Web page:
Texas Mutual Workers' Compensation Insurance Company - Work Safe, Texas

Silica:
What’s all the fuss about?

After nearly 15 years and countless conversations with stakeholders representing every conceivable side of the issue, the Occupational Safety and Health Administration (OSHA) announced a new rule on silica exposure. The rule creates two standards. One standard applies to general industry and maritime, and the other standard applies to the construction industry.

If you haven’t been watching the story unfold, you might be wondering what all the fuss is about. So let’s take a closer look at silica and why OSHA spent so much of its time and sparse resources addressing it.

What is silica, and why is it dangerous?

Silica is a mineral found in the Earth’s crust. It is also a key component of sand, concrete, stone, mortar and other similar materials.

In its natural state, silica isn’t dangerous. But when it is ground into tiny particles called crystalline silica and we breath it, silica can wreak havoc on our bodies.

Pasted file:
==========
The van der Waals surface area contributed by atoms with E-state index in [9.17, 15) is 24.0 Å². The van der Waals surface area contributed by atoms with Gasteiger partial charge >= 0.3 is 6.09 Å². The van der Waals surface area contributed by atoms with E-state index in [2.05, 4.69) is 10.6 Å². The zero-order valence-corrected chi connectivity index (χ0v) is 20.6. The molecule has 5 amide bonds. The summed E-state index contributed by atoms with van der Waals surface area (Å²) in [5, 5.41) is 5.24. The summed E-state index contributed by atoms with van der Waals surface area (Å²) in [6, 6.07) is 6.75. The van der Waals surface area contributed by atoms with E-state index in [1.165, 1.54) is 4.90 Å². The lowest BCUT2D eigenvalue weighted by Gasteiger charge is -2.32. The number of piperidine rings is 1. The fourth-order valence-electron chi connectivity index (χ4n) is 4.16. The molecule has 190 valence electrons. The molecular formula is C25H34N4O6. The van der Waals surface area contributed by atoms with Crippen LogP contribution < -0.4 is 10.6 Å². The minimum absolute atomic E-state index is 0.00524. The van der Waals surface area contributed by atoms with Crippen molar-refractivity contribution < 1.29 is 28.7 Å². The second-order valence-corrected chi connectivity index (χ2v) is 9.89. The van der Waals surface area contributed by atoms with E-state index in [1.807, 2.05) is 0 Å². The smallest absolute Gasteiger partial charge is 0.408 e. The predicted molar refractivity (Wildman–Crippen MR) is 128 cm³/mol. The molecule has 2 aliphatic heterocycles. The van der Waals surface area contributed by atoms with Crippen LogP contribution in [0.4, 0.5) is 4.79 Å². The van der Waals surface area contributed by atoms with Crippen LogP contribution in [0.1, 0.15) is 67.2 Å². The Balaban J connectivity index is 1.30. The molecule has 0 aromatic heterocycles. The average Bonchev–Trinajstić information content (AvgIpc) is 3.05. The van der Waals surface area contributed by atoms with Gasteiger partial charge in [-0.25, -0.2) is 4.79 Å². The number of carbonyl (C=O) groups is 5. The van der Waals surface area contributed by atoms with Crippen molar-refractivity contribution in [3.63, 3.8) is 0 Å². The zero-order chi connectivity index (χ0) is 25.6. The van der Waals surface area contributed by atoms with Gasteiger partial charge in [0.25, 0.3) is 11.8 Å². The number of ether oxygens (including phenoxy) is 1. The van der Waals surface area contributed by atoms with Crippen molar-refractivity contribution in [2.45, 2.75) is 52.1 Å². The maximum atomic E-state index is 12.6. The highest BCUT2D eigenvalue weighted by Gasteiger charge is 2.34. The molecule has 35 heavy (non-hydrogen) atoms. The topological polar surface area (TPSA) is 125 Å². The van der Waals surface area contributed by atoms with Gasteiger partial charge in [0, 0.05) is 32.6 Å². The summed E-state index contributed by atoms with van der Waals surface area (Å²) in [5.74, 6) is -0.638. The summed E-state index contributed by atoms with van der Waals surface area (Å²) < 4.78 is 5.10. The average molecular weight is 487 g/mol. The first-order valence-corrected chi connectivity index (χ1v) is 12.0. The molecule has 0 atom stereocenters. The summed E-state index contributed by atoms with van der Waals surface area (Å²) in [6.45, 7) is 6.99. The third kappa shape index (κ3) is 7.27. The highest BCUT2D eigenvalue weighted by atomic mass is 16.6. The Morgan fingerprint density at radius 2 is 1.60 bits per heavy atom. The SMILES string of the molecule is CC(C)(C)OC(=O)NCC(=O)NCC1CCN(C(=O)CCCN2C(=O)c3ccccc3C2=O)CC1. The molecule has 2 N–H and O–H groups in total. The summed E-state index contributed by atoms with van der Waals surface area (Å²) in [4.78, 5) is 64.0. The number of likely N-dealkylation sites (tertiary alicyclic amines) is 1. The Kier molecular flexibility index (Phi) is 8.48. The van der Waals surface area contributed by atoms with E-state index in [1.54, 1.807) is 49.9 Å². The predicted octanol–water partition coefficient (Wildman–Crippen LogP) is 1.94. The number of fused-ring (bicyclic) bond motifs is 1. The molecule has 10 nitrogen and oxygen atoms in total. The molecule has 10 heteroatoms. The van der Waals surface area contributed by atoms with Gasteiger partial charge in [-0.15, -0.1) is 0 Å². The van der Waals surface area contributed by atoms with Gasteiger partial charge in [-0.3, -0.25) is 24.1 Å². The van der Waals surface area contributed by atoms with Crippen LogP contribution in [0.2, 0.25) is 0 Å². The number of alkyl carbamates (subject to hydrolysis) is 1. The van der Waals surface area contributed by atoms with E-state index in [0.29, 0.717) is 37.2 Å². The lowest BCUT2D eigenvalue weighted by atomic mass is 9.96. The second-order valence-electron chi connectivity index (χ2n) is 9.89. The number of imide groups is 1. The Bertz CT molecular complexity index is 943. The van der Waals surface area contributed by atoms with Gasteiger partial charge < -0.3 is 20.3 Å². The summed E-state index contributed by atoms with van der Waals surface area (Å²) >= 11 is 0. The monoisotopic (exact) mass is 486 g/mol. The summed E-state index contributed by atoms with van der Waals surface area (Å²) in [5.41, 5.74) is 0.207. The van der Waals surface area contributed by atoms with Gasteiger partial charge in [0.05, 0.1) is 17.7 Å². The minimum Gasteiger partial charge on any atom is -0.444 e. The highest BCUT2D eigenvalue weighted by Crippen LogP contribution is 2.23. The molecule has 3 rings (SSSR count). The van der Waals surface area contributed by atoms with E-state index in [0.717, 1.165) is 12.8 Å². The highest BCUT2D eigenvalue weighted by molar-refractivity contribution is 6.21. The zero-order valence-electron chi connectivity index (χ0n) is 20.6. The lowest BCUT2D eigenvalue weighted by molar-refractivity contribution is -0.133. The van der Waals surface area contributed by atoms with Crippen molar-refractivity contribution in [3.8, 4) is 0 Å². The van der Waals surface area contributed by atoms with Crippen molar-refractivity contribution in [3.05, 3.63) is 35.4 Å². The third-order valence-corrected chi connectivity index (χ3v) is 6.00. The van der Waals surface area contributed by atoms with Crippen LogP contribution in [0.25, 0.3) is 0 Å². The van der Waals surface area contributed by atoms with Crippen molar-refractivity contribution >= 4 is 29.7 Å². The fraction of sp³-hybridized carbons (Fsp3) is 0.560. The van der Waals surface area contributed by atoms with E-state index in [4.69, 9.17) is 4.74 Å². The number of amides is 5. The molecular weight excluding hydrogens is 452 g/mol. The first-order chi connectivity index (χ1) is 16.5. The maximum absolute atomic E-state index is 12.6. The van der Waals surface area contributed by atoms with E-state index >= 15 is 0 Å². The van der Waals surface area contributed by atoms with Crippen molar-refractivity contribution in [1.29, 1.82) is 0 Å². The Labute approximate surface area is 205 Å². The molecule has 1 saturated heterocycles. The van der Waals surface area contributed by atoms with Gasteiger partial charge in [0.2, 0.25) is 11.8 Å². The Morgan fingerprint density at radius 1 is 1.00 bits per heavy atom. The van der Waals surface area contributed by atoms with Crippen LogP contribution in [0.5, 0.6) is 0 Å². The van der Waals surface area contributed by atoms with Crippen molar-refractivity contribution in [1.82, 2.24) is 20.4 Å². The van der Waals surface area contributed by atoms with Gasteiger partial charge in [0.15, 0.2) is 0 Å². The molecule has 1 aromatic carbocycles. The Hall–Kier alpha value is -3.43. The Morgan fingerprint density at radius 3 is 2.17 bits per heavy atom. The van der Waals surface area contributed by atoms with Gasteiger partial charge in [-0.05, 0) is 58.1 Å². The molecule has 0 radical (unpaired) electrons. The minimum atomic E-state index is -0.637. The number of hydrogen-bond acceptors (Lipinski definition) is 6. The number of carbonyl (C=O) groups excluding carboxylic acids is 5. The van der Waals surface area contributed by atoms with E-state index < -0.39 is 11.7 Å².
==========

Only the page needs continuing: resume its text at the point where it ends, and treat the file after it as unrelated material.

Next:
Crystalline silica exposure can result in cancer, tuberculosis, autoimmune diseases and a lung disease known as silicosis.

Silicosis has been on OSHA’s radar since the 1930s. In this three-minute video, a man explains how he lost his father to silicosis when he was just eight years old.

Who’s at risk?

OSHA estimates over two million workers are exposed to respirable crystalline silica. About 1.85 million of them work in the construction industry.

Any job that involves cutting, sawing, drilling, using sand products and crushing concrete, brick, block, rock and stone products increases workers’ silica exposure.

That means the rough necks and tool pushers who make their living in Texas’ oil and gas fields are at risk. So is anyone who works in glass manufacturing, demolition, sand blasting, masonry manufacturing, cement manufacturing and artificial stone countertop fabrication.

Why did we need a new silica rule?

OSHA said the previous silica rule did not adequately protect workers. The old rule’s permissible exposure limit (PEL) was based on research from the 1960s, and it did not reflect recent scientific evidence. Furthermore, the old rule did not consider the emergence of hydraulic fracturing, stone and artificial stone countertop fabrication and other industries that put workers at risk.

What does the new rule do?

Key compliance dates

OSHA staggered the new silica rule compliance dates to give businesses enough time to meet the requirements:

More resources

OSHA estimates the new silica rules will save over 600 lives, prevent more than 900 new cases of silicosis and provide net benefits of about $7.7 billion annually.